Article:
The Pera Palace: Timeless glamour and elegance with genuine Turkish hospitality, retains its unique heritage combined with a modern touch.    Cosmopolitan Istanbul.   that’s how the Pera Palace describes itself. All I felt was the darkness of it humming 1892- Ernest Hemingway, Agatha Christie and Alfred Hitchcock among others.   Ghosts singing, maybe screaming.  Here, I’m deff to the difference.  Mystique memorizing like an open flame, relentlessly roaring.  The ignited will of eternity.   Consider the Tower of Terror, but instead of a thrill ride through the twilight zone, it’s a palpable surrender to history. I drank whisky in the lobby, enamored by it all. Senses teamed, ghosts lurked and I pretended not to be spooked while in these timeless corridors of good, evil and legendary.

I walked across the Galata Bridge.  It reeked of fish.   Fare or foul weather the fishermen fished.  Today had cold horizontal rains and whipping winds.  Istanbul had no hesitations in washing itself clean of 2014.   I trudged, soaked, and happy to be bringing in the New Year here.

Timeless Corridors of the Good, Evil, & Legendary

Ahh, Istanbul, I really connected with the city of Istanbul, but it’s my type of city.   It was surprisingly similar to New York, the hustle, the edge, the camaraderie and esprit de corps, but not without caution.   Let’s face it, in this big, buzzing city, we’ve all different dreams.  Here, in the ‘bul, dozens of cultures root deep deep through the ages.  Budding above the concrete surface is the remnants of centuries of people welded, spliced and entwined.   A city of historic mystique.   Harrowing mysteries in the halls of all of human time.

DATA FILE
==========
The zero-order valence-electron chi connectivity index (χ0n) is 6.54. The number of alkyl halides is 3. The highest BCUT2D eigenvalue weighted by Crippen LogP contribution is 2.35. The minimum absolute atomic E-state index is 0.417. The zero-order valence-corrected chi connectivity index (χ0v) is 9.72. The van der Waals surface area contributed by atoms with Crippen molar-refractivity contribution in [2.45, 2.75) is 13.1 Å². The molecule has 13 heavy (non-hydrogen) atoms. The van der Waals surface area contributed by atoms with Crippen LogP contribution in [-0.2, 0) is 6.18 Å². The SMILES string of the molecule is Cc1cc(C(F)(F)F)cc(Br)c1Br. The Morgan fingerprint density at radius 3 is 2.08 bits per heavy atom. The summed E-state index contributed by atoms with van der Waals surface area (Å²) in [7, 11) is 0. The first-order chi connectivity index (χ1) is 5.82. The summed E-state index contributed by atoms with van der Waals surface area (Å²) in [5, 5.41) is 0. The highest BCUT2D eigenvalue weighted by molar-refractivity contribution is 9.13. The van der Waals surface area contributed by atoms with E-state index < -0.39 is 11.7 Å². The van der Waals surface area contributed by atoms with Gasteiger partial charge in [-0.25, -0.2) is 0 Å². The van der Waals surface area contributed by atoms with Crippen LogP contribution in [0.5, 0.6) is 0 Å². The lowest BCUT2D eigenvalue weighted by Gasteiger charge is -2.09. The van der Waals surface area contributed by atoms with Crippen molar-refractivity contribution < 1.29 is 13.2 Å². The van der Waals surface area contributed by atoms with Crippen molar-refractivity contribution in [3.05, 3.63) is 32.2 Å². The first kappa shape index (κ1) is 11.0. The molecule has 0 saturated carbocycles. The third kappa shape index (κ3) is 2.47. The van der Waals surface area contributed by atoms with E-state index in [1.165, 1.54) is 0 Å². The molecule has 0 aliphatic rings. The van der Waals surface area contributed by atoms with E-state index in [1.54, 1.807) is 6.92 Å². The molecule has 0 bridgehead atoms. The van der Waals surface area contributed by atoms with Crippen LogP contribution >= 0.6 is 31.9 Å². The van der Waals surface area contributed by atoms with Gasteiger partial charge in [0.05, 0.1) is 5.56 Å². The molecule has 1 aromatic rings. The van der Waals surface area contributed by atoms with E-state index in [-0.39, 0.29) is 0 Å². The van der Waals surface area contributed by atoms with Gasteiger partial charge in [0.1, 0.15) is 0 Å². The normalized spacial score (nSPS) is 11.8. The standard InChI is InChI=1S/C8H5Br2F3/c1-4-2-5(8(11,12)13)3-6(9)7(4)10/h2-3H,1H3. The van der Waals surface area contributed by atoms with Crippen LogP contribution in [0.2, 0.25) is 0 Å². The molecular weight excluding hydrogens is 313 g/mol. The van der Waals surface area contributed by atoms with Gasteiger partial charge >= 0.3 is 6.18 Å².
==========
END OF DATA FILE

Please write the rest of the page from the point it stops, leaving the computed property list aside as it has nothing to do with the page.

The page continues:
Different than Rome and different from Athens, because Istanbul, the Bosporus passage, Eurasia’s champion cross roads, connecting the Orient Express, the Silk Road, had a different purpose throughout history.     The Byzantines, The Romans, The Ottomans, the hinge of the world as we knew it!   Power, Religion, War.  The keeper of many secrets, not in a Godfatherly way, but like your Grandfather who’s lived through it all, only sharing with you the stories you’re ready to understand.

I was to scout the city.   Most especially, I was to plan a New Years celebration.   The perfect missions for me!

Reconnaissance 101, I mapped the terrain.  I walked across the Galata Bridge.  It reeked of fish.   Fare or foul weather the fishermen fished.  Today had cold horizontal rains and whipping winds.  Istanbul had no hesitations in washing itself clean of 2014.   I trudged, soaked, and happy to be bringing in the New Year here. Aimed at landmark: Galata Tower, a medieval stone tower, 1348.   Originally, Christea Turris (Tower of Christ) The Galata Tower has a Romanesque style, and stands 220 feet tall.  The first Galata Tower was destroyed by the Fourth Crusade.